What, with the Blowout all weekend and Paczki Day on Tuesday … Whew!
For the second year in a row, Paczki Day was a two-day affair, with thousands upon thousands of visitors flocking into town for the Polish Lenten tradition.
It appears to have reached a point where the words paczki and Hamtramck are now synonymous. Go ahead, Google the word paczki and you’ll see that Hamtramck is right next to it.
But we digress.
This Paczki Day once again reminded us of the glory days in the 1980s, when Hamtramck was overrun with paczki lovers thanks to an onslaught of media attention.
By the 1990s or so, the tradition had lost some of that glamour. Media attention, though, came roaring back about three years ago, thanks to an energetic special events coordinator and the help of many locals who were determined to revitalize the tradition.
What more can we say about the day?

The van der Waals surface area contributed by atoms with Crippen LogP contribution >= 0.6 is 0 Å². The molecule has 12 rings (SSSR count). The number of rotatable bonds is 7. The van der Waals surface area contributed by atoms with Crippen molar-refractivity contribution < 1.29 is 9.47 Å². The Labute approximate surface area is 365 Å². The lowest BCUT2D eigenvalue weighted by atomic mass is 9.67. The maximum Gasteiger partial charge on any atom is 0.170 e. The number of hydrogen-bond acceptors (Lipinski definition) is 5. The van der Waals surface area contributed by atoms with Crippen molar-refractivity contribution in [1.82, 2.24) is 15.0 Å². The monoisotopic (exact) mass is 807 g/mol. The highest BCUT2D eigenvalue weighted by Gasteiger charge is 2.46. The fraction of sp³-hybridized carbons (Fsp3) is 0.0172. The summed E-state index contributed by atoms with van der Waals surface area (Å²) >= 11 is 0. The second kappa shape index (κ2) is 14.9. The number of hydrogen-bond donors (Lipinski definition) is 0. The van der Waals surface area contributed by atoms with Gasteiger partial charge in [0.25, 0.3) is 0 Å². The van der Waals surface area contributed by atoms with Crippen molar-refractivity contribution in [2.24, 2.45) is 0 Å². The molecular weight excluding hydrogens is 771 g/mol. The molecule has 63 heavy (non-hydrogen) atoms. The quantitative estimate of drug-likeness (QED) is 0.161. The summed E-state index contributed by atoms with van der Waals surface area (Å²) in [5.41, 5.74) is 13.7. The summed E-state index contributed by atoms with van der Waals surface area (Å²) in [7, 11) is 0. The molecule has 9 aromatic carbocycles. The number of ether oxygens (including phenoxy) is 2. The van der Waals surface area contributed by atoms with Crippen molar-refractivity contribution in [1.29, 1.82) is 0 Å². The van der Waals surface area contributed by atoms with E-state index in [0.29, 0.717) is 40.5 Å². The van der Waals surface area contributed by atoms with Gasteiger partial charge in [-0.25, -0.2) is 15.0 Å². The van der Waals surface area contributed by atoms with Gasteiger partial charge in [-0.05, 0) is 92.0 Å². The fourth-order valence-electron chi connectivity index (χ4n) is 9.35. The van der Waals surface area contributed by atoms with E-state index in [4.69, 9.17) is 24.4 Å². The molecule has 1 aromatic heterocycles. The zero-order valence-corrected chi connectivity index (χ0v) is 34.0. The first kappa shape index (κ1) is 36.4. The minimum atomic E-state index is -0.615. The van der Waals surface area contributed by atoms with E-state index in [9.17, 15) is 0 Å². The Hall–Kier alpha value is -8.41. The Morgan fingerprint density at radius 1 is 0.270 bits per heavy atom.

Well, for one, we are always amazed by the lengths some folks go to get to Hamtramck just for this one very special pastry.
Take Goldie Brent, a woman in her late 60s. We stumbled across her outside of New Martha Washington Bakery, sitting on the edge of a planter, waiting for a bus. It was about 10 a.m. and she had been here since 7:30 a.m.
It took her three hours — yes three hours — to get inside and purchase two dozen paczki.
To get here she took a bus from southwest Detroit, which was a two-hour ordeal all by itself.
Just for paczki, which she could buy from a bakery in her neighborhood. But those wouldn’t do for this very discerning paczki lover.
“They’re not as good as these,” Goldie said of her Hamtramck-prized paczki.
Oh, and did we say that she also has recovered from two strokes?
She went through all this trouble for her family.
We ask you, if that isn’t love, what is?
Besides the bakeries, there were gobs of people jammed into the local bars, many here to see the Polish Muslims once again play three shows at three different venues all in one day.
Now, in what other city are you going to find dedication like that?